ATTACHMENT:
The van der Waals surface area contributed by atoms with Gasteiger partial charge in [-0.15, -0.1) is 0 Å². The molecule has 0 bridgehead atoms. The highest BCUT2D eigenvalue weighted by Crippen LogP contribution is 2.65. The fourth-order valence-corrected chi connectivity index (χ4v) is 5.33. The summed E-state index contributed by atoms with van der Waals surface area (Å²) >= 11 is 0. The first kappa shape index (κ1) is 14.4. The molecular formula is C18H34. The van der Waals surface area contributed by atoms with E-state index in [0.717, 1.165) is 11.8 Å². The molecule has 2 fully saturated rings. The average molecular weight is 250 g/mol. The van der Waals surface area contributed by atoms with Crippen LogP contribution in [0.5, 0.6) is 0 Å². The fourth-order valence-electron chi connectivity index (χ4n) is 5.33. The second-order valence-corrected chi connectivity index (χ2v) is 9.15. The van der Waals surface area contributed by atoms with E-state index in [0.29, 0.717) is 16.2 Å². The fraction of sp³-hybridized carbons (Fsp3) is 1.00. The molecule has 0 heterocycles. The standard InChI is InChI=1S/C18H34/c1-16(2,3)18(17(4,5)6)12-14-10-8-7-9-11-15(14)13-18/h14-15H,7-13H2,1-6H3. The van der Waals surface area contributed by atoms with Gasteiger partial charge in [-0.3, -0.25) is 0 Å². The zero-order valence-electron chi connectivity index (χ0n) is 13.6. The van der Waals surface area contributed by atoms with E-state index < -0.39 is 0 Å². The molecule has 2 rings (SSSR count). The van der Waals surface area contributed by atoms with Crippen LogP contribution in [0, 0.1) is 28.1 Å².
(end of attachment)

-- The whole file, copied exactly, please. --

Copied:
The van der Waals surface area contributed by atoms with Gasteiger partial charge in [-0.15, -0.1) is 0 Å². The molecule has 0 bridgehead atoms. The highest BCUT2D eigenvalue weighted by Crippen LogP contribution is 2.65. The fourth-order valence-corrected chi connectivity index (χ4v) is 5.33. The summed E-state index contributed by atoms with van der Waals surface area (Å²) >= 11 is 0. The first kappa shape index (κ1) is 14.4. The molecular formula is C18H34. The van der Waals surface area contributed by atoms with E-state index in [0.717, 1.165) is 11.8 Å². The molecule has 2 fully saturated rings. The average molecular weight is 250 g/mol. The van der Waals surface area contributed by atoms with Crippen LogP contribution in [0.5, 0.6) is 0 Å². The fourth-order valence-electron chi connectivity index (χ4n) is 5.33. The second-order valence-corrected chi connectivity index (χ2v) is 9.15. The van der Waals surface area contributed by atoms with E-state index in [0.29, 0.717) is 16.2 Å². The fraction of sp³-hybridized carbons (Fsp3) is 1.00. The molecule has 0 heterocycles. The standard InChI is InChI=1S/C18H34/c1-16(2,3)18(17(4,5)6)12-14-10-8-7-9-11-15(14)13-18/h14-15H,7-13H2,1-6H3. The van der Waals surface area contributed by atoms with Gasteiger partial charge in [-0.3, -0.25) is 0 Å². The zero-order valence-electron chi connectivity index (χ0n) is 13.6. The van der Waals surface area contributed by atoms with E-state index < -0.39 is 0 Å². The molecule has 2 rings (SSSR count). The van der Waals surface area contributed by atoms with Crippen LogP contribution in [0, 0.1) is 28.1 Å².